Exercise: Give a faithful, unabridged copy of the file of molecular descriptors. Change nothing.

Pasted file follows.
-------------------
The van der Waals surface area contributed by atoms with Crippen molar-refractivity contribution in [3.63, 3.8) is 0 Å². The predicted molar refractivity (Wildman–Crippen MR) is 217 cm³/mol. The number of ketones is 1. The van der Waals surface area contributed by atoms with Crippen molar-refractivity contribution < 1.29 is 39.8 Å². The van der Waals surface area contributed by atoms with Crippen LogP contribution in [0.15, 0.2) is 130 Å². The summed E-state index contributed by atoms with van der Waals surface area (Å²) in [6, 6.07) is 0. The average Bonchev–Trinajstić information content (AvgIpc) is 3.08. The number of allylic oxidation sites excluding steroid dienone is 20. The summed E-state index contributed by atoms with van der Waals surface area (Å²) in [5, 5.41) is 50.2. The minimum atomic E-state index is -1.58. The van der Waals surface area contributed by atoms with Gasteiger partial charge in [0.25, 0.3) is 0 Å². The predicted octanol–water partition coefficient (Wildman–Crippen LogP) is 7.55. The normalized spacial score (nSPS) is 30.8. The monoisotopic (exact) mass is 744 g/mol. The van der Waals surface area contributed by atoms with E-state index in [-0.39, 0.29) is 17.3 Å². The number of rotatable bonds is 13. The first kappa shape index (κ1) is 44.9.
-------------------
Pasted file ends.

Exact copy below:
The van der Waals surface area contributed by atoms with Crippen molar-refractivity contribution in [3.63, 3.8) is 0 Å². The predicted molar refractivity (Wildman–Crippen MR) is 217 cm³/mol. The number of ketones is 1. The van der Waals surface area contributed by atoms with Crippen molar-refractivity contribution < 1.29 is 39.8 Å². The van der Waals surface area contributed by atoms with Crippen LogP contribution in [0.15, 0.2) is 130 Å². The summed E-state index contributed by atoms with van der Waals surface area (Å²) in [6, 6.07) is 0. The average Bonchev–Trinajstić information content (AvgIpc) is 3.08. The number of allylic oxidation sites excluding steroid dienone is 20. The summed E-state index contributed by atoms with van der Waals surface area (Å²) in [5, 5.41) is 50.2. The minimum atomic E-state index is -1.58. The van der Waals surface area contributed by atoms with Gasteiger partial charge in [0.25, 0.3) is 0 Å². The predicted octanol–water partition coefficient (Wildman–Crippen LogP) is 7.55. The normalized spacial score (nSPS) is 30.8. The monoisotopic (exact) mass is 744 g/mol. The van der Waals surface area contributed by atoms with E-state index in [-0.39, 0.29) is 17.3 Å². The number of rotatable bonds is 13. The first kappa shape index (κ1) is 44.9.